They Shall Not Grow Old -- I was blown away by this film, if that's not an inappropriate term for a movie about the trenches of the First World War. What a commentary on the Academy Awards that it didn't win an Oscar! Not only the best foreign film of 2018/2019, but the best film, and one of the best in the history of cinema. The link is to the DVD on Amazon.com though we watched streaming, on a trial subscription from HBO. We sat in our chairs, riveted to the TV monitor, for an hour and a half, with only occasional mewing from the woman who shares my life, and who doesn't care for blood and guts. I was deep into the film before understanding that I wasn't watching modern actors but colorized newsreels from 1914-1918, and mostly hearing the recorded voices of Tommies who survived. (There was some lip-synching by professionals. As for the French, the only mention of them is in the closing credits, and there's nothing at all about Americans, Irish, or other lesser nationalities -- not even the Canadians who volunteered to fight in France!) Beyond the colorization, the film speed has been adjusted to normal theatrical standards, except for the small-screen, herky-jerky beginning and end, where people jog along in the usual fashion of newsreels in the first two decades of the 20th century. The effect is indescribably powerful. Even the closing credits are unforgettable, accompanied as they are by verse after verse of "Mademoiselle from Armentieres [Parlez-vous?]." Wonderful!
Operation Chastise: The RAF's Most Brilliant Attack of World War II -- Well, if it was the RAF's most brilliant, the "dam buster" raid of May 1943 is a dour comment on the leadership of Britain's air force (which included an astonishing number of Canadians in this particular operation, plus an American and the occasional Australian and New Zealander). But it was certainly spectacular, though at a horrific cost to the mostly-young airmen who rode their Lancaster bombers at wave-top and treetop level to the mighty dams that powered Germany's industrial Ruhr Valley. As the book's cover shows, each four-engine bomber carried a huge, barrel-shaped bomb beneath its belly, five feet wide, three feet in diameter, and packed with three tons of high explosives. Weirdly, a hydraulic motor was mounted in front of the bomb, with a V-belt that spun the bomb backwards at 500 rpm. Released 60 feet above the water, 450 feet short of the dam, it was supposed to skip along the surface, avoiding torpedo nets, until it was 50 feet short of the target, whereupon it would sink, finally exploding and sending a shock wave to breech the dam.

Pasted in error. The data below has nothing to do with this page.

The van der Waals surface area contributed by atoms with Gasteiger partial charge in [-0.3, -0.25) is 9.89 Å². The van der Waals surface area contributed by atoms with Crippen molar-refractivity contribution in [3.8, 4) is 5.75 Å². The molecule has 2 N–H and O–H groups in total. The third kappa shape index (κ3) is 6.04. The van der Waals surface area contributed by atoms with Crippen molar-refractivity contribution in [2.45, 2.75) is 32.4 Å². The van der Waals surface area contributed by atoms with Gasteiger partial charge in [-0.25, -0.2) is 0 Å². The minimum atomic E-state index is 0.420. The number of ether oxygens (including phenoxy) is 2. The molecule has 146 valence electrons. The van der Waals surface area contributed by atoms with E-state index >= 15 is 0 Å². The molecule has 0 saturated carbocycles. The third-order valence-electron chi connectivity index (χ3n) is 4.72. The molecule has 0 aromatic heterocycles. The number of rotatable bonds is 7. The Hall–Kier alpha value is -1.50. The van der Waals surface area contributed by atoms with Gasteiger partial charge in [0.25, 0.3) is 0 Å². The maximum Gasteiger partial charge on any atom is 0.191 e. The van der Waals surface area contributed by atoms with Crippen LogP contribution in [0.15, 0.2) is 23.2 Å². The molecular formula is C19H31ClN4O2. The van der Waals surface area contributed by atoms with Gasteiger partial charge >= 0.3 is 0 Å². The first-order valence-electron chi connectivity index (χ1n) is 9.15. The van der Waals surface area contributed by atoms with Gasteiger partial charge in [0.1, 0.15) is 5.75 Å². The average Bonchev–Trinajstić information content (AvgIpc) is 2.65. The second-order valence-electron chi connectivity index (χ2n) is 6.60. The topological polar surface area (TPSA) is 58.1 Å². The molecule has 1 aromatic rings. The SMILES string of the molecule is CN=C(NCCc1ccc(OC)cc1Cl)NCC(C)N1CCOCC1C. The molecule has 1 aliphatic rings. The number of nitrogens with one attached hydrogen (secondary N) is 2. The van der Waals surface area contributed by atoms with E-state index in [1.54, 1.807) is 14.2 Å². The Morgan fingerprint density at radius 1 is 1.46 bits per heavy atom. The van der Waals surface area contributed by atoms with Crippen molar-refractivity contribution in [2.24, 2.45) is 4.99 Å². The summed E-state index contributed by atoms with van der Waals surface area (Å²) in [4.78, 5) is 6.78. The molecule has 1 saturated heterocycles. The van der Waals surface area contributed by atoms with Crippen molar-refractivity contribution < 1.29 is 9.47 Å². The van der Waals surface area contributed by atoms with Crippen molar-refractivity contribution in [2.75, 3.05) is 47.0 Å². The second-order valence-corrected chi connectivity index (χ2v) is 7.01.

Max Hastings is a brilliant writer, and I always enjoy his histories of the War, marred though they are by his rather comical bias against American men and materiel. He sniffs that the Lancaster carried twice the bomb load of a B-17 Flying Fortress, even as he notes that RAF bombers couldn't operate over Germany in daylight, and that even full moonlight made for a "suicidal" mission -- while B-17s with their tougher construction and long-range escort fighters operated almost entirely by day. Never mind! It's a great story, and this is a great telling of it. Sir Max is especially good on the private lives of the airmen, on the awful price they paid, and on the suffering of the civilians (not all of them German) swept away by the floods unleashed by the dam busters.
Road to Disaster: A New History of America's Descent Into Vietnam is a brilliant book and a maddening one. Like most academic historians, Brian VanDeMark regards the Vietnam War as a catastrophe, not only for the country that was bombed, napalmed, and defoliated, but also for the one that inflicted most of that damage. (He teaches at the Naval Academy, but I can find no evidence he ever wore a uniform.) Nothing the United States did with respect to Vietnam, except to abandon it, ever gets a good word from such people. A second flaw in Road to Disaster is the author's explanation for each American misjudgment, trotting out a psychological experiment by a "cognitive scientist" for instant pscychoanalysis. But I enjoyed the book, and I came away from it feeling rather sorry for Lyndon Johnson, trapped as he was by Jack Kennedy's legacy, the ever-receding "light at the end of the tunnel," and his own inner demons. I also found myself with renewed respect for two of the war's primary architects, Robert McNamara and Clark Clifford. Perhaps a cognitive scientst somewhere can explain why, of the hundreds of men who paved the road to our inglorious retreat from Vietnam, the two who come looking good also happen to be the two for whom Mr VenDerMerk worked as a research assistant and ghost-writer. Blue skies! -- Dan Ford
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